EDITOR’S NOTE: The original copy of this story did not include information from the consent decree. Both documents have been added to this story. WCPO regrets this error.
MIDDLETOWN, Ohio -- The city of Middletown agreed to improve a significant portion of its sewer pipes to ensure its compliance with the Clean Water Act, according to a consent decree filed Friday.
As part of the consent decree, the United States and the state of Ohio are not alleging any wrongdoing regarding discharges into The Great Miami River, and Middletown is not admitting to any wrongdoing. The lawsuit alleged Middletown violated limits on allowable discharges into the Great Miami River.
The city agreed in the consent decree to improve about 40 miles of its sewer pipes and pay $27,500 (plus interest) in civil penalties. The city also agreed to pay penalties if its found to not be in compliance.
According to the suit, Middletown's publicly owned water works has permission to discharge pollutants into the river at eight specific locations as long as they are free of substances that would negatively impact animal and aquatic life, affect the color or odor of the river or "impair designated in stream or downstream water uses."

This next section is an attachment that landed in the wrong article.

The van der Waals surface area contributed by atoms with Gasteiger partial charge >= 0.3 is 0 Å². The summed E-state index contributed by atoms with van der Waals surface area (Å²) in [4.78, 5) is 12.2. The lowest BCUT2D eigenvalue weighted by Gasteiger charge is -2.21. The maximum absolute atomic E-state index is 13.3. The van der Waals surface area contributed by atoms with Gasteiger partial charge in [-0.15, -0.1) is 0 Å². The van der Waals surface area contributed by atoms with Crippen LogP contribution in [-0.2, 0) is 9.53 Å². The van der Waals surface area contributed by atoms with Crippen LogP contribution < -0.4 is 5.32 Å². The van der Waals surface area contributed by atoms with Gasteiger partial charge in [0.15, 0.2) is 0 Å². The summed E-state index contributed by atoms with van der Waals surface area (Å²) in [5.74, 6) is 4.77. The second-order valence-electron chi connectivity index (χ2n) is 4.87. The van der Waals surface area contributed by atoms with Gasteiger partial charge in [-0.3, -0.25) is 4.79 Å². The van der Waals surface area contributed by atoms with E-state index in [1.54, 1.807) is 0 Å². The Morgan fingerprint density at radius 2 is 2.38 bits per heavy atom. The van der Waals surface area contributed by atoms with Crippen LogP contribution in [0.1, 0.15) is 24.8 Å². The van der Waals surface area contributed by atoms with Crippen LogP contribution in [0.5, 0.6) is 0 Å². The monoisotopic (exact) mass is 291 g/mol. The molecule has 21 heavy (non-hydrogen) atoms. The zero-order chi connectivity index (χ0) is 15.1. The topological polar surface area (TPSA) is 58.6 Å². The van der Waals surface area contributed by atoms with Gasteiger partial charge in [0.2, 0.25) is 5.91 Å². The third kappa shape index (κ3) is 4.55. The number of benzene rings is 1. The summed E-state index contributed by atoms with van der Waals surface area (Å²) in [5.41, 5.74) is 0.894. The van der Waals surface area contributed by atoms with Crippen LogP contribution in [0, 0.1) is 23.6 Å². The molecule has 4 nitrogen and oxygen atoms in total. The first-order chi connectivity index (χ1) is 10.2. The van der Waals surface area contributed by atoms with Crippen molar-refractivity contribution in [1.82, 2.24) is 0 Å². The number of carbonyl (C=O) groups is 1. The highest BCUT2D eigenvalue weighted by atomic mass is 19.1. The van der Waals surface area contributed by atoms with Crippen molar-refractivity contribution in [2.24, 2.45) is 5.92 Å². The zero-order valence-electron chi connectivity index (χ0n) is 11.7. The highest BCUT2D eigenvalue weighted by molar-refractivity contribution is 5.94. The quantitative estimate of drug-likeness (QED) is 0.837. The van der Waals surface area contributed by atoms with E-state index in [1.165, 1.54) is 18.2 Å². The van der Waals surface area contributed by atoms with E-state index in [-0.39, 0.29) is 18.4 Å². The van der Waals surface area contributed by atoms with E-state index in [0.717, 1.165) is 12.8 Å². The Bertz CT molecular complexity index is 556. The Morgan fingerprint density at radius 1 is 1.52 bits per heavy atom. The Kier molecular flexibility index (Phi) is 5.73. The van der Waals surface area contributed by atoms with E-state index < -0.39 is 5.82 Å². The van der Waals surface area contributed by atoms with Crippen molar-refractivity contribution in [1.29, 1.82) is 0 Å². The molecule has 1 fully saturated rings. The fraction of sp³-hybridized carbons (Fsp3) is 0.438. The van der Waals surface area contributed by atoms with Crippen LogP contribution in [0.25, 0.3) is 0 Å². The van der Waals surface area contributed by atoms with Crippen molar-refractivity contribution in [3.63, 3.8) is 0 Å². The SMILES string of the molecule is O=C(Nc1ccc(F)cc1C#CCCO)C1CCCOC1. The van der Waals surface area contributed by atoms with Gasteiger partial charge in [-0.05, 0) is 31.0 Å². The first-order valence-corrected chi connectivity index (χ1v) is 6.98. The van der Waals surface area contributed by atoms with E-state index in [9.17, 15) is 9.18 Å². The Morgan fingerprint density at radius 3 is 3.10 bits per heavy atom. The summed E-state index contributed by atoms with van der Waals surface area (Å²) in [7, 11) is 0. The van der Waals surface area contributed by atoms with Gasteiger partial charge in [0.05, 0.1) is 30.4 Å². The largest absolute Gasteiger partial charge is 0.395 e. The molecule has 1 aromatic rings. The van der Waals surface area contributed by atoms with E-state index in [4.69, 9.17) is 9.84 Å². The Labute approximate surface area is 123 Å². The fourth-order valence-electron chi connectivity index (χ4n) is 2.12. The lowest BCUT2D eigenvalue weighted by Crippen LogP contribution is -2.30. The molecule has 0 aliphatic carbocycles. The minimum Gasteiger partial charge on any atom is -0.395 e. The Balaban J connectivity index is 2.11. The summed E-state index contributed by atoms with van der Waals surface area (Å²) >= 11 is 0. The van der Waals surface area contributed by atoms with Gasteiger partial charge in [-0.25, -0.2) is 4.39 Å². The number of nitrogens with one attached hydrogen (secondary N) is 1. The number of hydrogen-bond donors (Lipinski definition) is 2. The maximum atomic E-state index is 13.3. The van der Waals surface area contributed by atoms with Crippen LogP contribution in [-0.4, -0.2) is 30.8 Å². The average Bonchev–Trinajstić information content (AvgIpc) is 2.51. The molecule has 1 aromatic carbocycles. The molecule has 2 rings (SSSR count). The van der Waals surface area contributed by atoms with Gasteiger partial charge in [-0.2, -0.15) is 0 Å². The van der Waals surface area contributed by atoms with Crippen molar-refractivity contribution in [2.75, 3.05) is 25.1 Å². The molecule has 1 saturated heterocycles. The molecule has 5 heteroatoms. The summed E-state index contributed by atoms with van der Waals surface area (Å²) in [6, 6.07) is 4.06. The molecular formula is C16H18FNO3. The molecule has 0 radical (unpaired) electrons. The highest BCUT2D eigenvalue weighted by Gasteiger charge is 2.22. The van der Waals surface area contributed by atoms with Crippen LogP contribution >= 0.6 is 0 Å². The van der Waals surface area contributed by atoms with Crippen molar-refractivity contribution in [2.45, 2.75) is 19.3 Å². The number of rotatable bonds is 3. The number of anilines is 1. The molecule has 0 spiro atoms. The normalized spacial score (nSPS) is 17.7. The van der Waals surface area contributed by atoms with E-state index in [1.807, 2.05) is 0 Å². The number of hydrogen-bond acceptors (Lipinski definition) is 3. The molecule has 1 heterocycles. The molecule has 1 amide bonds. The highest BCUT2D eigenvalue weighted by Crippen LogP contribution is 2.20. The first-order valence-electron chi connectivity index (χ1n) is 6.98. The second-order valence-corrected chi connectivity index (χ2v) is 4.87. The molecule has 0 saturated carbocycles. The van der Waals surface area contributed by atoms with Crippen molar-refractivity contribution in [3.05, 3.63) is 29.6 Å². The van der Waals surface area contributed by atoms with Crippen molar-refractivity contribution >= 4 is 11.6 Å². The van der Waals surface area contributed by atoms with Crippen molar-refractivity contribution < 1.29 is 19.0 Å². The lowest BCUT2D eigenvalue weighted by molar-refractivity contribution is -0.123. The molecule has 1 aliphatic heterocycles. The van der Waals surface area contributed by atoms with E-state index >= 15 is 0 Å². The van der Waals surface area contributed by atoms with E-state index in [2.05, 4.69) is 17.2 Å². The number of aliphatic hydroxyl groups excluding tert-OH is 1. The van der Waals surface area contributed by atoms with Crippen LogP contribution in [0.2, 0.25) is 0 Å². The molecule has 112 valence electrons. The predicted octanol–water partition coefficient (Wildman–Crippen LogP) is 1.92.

However, federal authorities found Middletown had violated those guidelines and introduced pollutants with high levels of chlorine, nitrogen, fecal bacteria and "suspended solids" into the river since at least 2008, risking the health of humans who use the water and animals that live in it.
The agreement outlines implementation of a long-term plan to reduce combined sewer overflows into the river and commitments to planned sewer system rehabilitation and planned wastewater treatment plant rehabilitation by 2043.
The agreement allows the city to avoid federal litigation should no objections be made in the next 30 days. It also allows Middletown to make infrastructure improvements to the sewer system and treatment plants, which will improve the water quality of the river, City Manager Doug Adkins said in a statement.